Together, this promotes cellular and tissue regeneration and collagen production, which alleviates pain, helps the tendon regain normal tensile strength and promotes functional restoration over time. Tennis elbow splints do not produce any response from the body to activate healing.

The new E5 tendonitis recovery device from Stā Active replicates IASTM to directly treat the source of tennis elbow pain with a convenient, at-home treatment of 10 minutes per day, three times per week for eight weeks. This therapy is combined with strength and stretching exercises to boost circulation, stimulate collagen cross-linkage formation, help improve mobility and reduce risk of future injury. In comparison, tennis elbow splints need to be worn a lot longer everyday.

In Phase 2 trials, 100 percent of subjects reported a reduction in pain, along with a greater than 73% improvement in functional activities, with a 58% average increase in grip strength. You won't find any proven rest results like this for tennis elbow splints.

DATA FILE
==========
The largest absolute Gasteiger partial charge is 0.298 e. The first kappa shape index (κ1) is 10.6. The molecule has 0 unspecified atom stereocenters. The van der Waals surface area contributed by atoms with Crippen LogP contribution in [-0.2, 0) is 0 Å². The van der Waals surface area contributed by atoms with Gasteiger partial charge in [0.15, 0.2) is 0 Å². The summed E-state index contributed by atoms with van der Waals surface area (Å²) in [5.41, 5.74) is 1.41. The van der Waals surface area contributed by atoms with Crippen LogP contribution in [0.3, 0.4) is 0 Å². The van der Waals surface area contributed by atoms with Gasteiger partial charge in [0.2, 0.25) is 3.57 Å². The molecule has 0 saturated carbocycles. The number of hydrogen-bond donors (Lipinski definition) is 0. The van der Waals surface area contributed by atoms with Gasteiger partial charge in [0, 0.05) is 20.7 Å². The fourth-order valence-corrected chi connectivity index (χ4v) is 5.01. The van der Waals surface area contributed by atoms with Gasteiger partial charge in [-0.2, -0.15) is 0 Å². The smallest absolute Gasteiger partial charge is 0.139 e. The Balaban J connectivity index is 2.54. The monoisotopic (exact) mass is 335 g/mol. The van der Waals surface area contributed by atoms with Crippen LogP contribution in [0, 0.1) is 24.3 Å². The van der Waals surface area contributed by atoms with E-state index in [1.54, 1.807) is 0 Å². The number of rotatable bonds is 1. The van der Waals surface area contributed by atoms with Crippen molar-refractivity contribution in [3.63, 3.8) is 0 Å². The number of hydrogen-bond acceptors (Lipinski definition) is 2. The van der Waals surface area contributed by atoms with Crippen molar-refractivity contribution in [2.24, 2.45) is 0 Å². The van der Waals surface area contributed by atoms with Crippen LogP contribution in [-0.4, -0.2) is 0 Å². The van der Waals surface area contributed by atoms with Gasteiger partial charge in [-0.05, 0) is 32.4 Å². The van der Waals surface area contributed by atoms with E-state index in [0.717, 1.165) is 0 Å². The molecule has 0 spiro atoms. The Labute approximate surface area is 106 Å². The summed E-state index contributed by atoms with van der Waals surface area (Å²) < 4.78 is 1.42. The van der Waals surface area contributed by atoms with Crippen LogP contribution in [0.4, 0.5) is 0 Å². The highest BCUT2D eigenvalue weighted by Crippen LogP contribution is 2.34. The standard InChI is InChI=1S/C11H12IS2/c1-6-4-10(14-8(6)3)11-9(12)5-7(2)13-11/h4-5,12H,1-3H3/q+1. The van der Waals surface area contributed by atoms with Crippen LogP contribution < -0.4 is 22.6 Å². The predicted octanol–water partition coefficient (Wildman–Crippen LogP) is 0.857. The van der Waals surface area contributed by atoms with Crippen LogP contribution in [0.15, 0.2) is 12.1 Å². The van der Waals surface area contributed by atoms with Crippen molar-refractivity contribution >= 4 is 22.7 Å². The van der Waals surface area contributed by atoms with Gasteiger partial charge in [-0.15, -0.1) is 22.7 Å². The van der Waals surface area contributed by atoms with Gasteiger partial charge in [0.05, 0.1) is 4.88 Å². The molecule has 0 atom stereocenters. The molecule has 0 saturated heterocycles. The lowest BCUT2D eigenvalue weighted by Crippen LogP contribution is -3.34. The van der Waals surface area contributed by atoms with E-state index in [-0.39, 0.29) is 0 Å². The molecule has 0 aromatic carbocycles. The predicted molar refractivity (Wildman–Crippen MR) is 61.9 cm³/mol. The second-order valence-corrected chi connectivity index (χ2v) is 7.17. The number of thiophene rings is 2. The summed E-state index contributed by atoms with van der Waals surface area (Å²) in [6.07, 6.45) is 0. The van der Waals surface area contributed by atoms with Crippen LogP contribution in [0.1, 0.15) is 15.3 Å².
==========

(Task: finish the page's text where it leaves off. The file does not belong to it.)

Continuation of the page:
With the E5, tennis elbow sufferers save time and money, eliminate costly insurance deductibles and co-pays and benefit from a non-invasive, drug-free treatment that can help them stay active without pain.



Rusty Wallman MPT, ATC

Owner of Orthopedic & Sports Rehab Physical Therapy Clinics. Specializes in elbow, shoulder, knee and hip injuries. Graduate of the Mayo School of Health and Sciences.